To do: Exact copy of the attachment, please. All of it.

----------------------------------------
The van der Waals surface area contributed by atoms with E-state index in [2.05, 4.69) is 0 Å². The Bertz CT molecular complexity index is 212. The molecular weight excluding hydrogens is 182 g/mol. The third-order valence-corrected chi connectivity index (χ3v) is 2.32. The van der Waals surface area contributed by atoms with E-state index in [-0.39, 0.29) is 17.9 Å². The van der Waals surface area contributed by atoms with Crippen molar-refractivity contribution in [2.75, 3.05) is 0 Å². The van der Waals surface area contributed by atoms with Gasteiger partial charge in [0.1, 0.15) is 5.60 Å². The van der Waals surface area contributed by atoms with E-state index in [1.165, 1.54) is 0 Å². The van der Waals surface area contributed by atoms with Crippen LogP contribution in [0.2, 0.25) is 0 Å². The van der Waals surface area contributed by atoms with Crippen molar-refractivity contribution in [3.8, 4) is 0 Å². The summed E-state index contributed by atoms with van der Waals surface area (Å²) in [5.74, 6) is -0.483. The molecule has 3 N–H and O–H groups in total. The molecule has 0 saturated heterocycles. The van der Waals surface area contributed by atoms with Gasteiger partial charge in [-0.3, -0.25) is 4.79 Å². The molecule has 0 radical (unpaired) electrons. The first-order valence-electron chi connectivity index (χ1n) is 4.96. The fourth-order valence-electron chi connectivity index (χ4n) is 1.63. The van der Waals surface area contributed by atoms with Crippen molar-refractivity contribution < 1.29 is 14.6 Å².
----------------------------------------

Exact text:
The van der Waals surface area contributed by atoms with E-state index in [2.05, 4.69) is 0 Å². The Bertz CT molecular complexity index is 212. The molecular weight excluding hydrogens is 182 g/mol. The third-order valence-corrected chi connectivity index (χ3v) is 2.32. The van der Waals surface area contributed by atoms with E-state index in [-0.39, 0.29) is 17.9 Å². The van der Waals surface area contributed by atoms with Crippen molar-refractivity contribution in [2.75, 3.05) is 0 Å². The van der Waals surface area contributed by atoms with Gasteiger partial charge in [0.1, 0.15) is 5.60 Å². The van der Waals surface area contributed by atoms with E-state index in [1.165, 1.54) is 0 Å². The van der Waals surface area contributed by atoms with Crippen LogP contribution in [0.2, 0.25) is 0 Å². The van der Waals surface area contributed by atoms with Crippen molar-refractivity contribution in [3.8, 4) is 0 Å². The summed E-state index contributed by atoms with van der Waals surface area (Å²) in [5.74, 6) is -0.483. The molecule has 3 N–H and O–H groups in total. The molecule has 0 saturated heterocycles. The van der Waals surface area contributed by atoms with Gasteiger partial charge in [-0.3, -0.25) is 4.79 Å². The molecule has 0 radical (unpaired) electrons. The first-order valence-electron chi connectivity index (χ1n) is 4.96. The fourth-order valence-electron chi connectivity index (χ4n) is 1.63. The van der Waals surface area contributed by atoms with Crippen molar-refractivity contribution < 1.29 is 14.6 Å².